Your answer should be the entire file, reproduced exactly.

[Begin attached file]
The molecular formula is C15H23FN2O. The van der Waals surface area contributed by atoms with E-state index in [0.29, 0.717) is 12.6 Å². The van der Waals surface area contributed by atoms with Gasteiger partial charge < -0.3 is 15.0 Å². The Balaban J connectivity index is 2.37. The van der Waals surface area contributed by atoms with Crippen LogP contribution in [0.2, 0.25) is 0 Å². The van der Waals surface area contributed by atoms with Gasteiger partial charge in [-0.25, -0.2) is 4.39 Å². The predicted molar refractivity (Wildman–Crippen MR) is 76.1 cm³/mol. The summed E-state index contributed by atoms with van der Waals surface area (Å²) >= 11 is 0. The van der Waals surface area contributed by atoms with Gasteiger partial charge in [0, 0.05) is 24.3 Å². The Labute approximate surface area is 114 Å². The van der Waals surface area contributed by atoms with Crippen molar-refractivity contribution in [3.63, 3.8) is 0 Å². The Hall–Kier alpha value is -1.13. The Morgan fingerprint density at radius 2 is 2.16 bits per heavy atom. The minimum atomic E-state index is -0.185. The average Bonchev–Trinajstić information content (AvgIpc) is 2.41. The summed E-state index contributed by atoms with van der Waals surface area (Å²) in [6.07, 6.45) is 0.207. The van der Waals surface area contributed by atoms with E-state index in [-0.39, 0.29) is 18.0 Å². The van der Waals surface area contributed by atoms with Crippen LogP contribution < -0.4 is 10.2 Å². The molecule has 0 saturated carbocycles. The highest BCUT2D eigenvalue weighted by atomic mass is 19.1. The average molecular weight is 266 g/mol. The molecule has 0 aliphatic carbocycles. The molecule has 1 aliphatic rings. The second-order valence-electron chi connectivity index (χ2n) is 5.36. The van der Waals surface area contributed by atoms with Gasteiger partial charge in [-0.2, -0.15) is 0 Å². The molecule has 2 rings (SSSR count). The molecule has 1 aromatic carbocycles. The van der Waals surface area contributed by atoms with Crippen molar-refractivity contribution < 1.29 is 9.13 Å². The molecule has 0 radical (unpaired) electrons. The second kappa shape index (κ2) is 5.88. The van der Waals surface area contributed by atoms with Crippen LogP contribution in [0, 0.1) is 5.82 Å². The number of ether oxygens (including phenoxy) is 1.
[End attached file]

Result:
The molecular formula is C15H23FN2O. The van der Waals surface area contributed by atoms with E-state index in [0.29, 0.717) is 12.6 Å². The van der Waals surface area contributed by atoms with Gasteiger partial charge < -0.3 is 15.0 Å². The Balaban J connectivity index is 2.37. The van der Waals surface area contributed by atoms with Crippen LogP contribution in [0.2, 0.25) is 0 Å². The van der Waals surface area contributed by atoms with Gasteiger partial charge in [-0.25, -0.2) is 4.39 Å². The predicted molar refractivity (Wildman–Crippen MR) is 76.1 cm³/mol. The summed E-state index contributed by atoms with van der Waals surface area (Å²) >= 11 is 0. The van der Waals surface area contributed by atoms with Gasteiger partial charge in [0, 0.05) is 24.3 Å². The Labute approximate surface area is 114 Å². The van der Waals surface area contributed by atoms with Crippen molar-refractivity contribution in [3.63, 3.8) is 0 Å². The Hall–Kier alpha value is -1.13. The Morgan fingerprint density at radius 2 is 2.16 bits per heavy atom. The minimum atomic E-state index is -0.185. The average Bonchev–Trinajstić information content (AvgIpc) is 2.41. The summed E-state index contributed by atoms with van der Waals surface area (Å²) in [6.07, 6.45) is 0.207. The van der Waals surface area contributed by atoms with E-state index in [-0.39, 0.29) is 18.0 Å². The van der Waals surface area contributed by atoms with Crippen LogP contribution < -0.4 is 10.2 Å². The molecule has 0 saturated carbocycles. The highest BCUT2D eigenvalue weighted by atomic mass is 19.1. The average molecular weight is 266 g/mol. The molecule has 0 aliphatic carbocycles. The molecule has 1 aliphatic rings. The second-order valence-electron chi connectivity index (χ2n) is 5.36. The van der Waals surface area contributed by atoms with Gasteiger partial charge in [-0.2, -0.15) is 0 Å². The molecule has 2 rings (SSSR count). The molecule has 1 aromatic carbocycles. The van der Waals surface area contributed by atoms with Crippen molar-refractivity contribution < 1.29 is 9.13 Å². The molecule has 0 radical (unpaired) electrons. The second kappa shape index (κ2) is 5.88. The van der Waals surface area contributed by atoms with Crippen LogP contribution in [0, 0.1) is 5.82 Å². The number of ether oxygens (including phenoxy) is 1.